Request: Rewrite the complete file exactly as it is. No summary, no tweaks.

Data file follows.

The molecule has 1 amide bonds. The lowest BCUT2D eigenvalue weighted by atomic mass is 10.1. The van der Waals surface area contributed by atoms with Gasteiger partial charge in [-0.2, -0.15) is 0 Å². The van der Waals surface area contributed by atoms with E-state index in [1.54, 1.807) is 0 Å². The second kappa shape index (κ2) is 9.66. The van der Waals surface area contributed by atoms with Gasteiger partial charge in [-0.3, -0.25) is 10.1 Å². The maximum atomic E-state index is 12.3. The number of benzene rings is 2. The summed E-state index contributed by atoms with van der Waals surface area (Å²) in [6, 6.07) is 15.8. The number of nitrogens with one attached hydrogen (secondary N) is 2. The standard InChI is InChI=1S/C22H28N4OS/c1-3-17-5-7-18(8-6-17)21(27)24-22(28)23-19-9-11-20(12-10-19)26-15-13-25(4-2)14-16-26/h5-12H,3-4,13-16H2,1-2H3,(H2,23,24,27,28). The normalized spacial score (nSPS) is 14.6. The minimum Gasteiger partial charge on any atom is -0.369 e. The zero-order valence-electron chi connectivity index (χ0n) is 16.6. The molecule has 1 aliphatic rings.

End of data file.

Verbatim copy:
The molecule has 1 amide bonds. The lowest BCUT2D eigenvalue weighted by atomic mass is 10.1. The van der Waals surface area contributed by atoms with Gasteiger partial charge in [-0.2, -0.15) is 0 Å². The van der Waals surface area contributed by atoms with E-state index in [1.54, 1.807) is 0 Å². The second kappa shape index (κ2) is 9.66. The van der Waals surface area contributed by atoms with Gasteiger partial charge in [-0.3, -0.25) is 10.1 Å². The maximum atomic E-state index is 12.3. The number of benzene rings is 2. The summed E-state index contributed by atoms with van der Waals surface area (Å²) in [6, 6.07) is 15.8. The number of nitrogens with one attached hydrogen (secondary N) is 2. The standard InChI is InChI=1S/C22H28N4OS/c1-3-17-5-7-18(8-6-17)21(27)24-22(28)23-19-9-11-20(12-10-19)26-15-13-25(4-2)14-16-26/h5-12H,3-4,13-16H2,1-2H3,(H2,23,24,27,28). The normalized spacial score (nSPS) is 14.6. The minimum Gasteiger partial charge on any atom is -0.369 e. The zero-order valence-electron chi connectivity index (χ0n) is 16.6. The molecule has 1 aliphatic rings.